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By Sarah Patterson


Sturgeon are an ancient family of fish comprised of 26 known species, most of which are threatened or endangered. Populations of white sturgeon (WS; Acipenser transmontanus), which are endemic to western North America, have been declining since the 1800’s due to overharvesting, habitat alteration and increased contaminant loads from industrial and agricultural activities. The longevity, benthic lifestyle and late sexual maturation might make WS particularly susceptible to bioaccumulative toxicants, such as selenium (Se). Although Se is an essential micronutrient, it can be toxic to aquatic organisms at low concentrations and it is prevalent in surface waters due to various sources, including natural weathering of rocks and soil, agricultural runoff, discharge from mining and milling operations, and fossil fuel combustion. One organic form of Se, selenomethionine (SeMet), is a particular environmental concern due to its ability to persist and bioaccumulate through the food chain. Selenomethionine is known to persist in some WS habitats and it has been detected in their tissues and prey at concentrations above dietary and tissue toxicity thresholds. Selenomethionine can adversely affect a range of physiological processes in fish, including the physiological stress response; however, studies assessing the sensitivity of WS to SeMet are limited and the effects of SeMet on their physiological stress response are unknown. While oxidative stress has been hypothesized as one of the primary mechanisms of SeMet toxicity in teleosts, the mechanisms leading to adverse effects in WS are poorly understood. Therefore, the goal of this research was to expand the understanding of WS sensitivity to SeMet by assessing sublethal effects of dietary SeMet exposure, including effects on their ability to mount a stress response. As well as to provide insight into potential pathways of SeMet toxicity in WS, by linking molecular responses to adverse whole organism effects observed in a parallel study. Juvenile WS were fed either a control diet containing 1.4 μg Se/g dry mass (dm), or a spiked diet containing 5.6, 22.4 and 104.4 μg Se/g dm, for 72 d. Effects of SeMet on the cortisol stress response were evaluated by subjecting fish to a 2 min handling stressor on the final exposure day, followed by quantifying concentrations of cortisol, glucose and lactate in blood plasma, and glycogen levels in muscle and liver tissue. Furthermore, abundances of transcripts of genes along the hypothalamus-pituitary-interrenal (HPI) axis were analyzed using qPCR. RNA- seq analysis was conducted on liver samples from control and medium dosed fish, collected on day 10 of the exposure, to assess transcriptional responses and identify physiological processes that might be adversely impacted by SeMet. Exposure to dietary SeMet for 72 d did not impact the ability of WS to mount a cortisol response to an acute handling stressor; however, this response could only be assessed in the low and medium dose fish due to high mortalities in the high dose group. There was some indication that the medium dose of SeMet altered the ability of WS to utilize muscle glycogen for energy, following exposure to the acute handling stressor. Basal levels of plasma cortisol, glucose, lactate, and liver glycogen were significantly altered in the high dose fish. RNA-seq analysis identified 178 and 147 transcripts that were significantly down- and up- regulated, respectively. Biological pathways associated with the differentially expressed transcripts were analyzed through ClueGO, a Cytoscape plug-in. Selenomethionine altered several physiological processes, but the majority were involved with the regulation of energy, cholesterol/lipid and protein metabolism. Alterations in these pathways appeared to be associated with reduced hepatic energy stores and growth, as well as increased edema and mortality observed in WS by the end of the exposure. Overall, the results of this research indicate that WS are sensitive to dietary SeMet at concentrations greater than or equal to 22.4 μg/g dm based on the biochemical and molecular endpoints assessed in this research. Effects on energy, cholesterol/lipid and protein metabolism likely play an important role in the development of SeMet toxicity in WS and should be investigated in future studies. WS also appear to respond differently to SeMet from other fishes, as seen by the lack of effects on their stress response at lower concentrations, the lower magnitude cortisol response, and the development of edema at low concentrations. These differences highlight that cross-species extrapolations in regard to the toxicity of SeMet in fishes, cannot always be made, and this should be considered in future environmental risk assessments for Se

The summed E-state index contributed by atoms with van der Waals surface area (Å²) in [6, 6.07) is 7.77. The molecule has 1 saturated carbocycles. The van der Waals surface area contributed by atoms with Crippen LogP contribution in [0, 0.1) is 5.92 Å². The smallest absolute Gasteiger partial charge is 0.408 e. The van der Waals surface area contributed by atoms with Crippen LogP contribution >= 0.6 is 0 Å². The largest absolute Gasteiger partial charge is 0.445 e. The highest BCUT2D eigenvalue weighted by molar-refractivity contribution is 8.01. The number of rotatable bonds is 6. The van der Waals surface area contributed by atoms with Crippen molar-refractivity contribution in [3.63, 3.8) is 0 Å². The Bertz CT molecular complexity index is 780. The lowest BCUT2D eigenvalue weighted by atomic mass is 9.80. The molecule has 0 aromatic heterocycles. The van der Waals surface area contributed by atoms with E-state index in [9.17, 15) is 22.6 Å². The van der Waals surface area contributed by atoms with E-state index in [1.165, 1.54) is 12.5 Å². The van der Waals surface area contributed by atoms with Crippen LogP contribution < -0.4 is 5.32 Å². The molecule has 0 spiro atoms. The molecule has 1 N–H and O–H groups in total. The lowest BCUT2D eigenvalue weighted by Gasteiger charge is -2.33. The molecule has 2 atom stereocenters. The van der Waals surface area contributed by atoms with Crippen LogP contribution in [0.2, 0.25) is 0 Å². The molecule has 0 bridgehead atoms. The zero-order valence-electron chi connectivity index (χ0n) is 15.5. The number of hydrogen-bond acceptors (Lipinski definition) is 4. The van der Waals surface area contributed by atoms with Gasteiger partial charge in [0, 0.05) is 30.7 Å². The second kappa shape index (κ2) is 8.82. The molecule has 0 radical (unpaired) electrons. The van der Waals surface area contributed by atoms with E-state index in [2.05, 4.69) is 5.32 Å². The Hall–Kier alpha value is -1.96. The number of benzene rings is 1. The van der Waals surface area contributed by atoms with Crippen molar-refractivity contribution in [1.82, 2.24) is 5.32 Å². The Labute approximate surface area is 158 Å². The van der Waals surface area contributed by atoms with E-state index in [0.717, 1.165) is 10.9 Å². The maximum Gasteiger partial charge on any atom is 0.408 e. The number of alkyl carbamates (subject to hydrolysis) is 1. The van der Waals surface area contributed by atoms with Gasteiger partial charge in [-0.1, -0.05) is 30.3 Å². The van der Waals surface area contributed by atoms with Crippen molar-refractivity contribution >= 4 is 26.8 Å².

Topics: Selenium, White sturgeon, Stress response, Cortisol, Energetics, RNA-seq
Publisher: University of Saskatchewan
Year: 2018
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Provided by: eCommons@USASK
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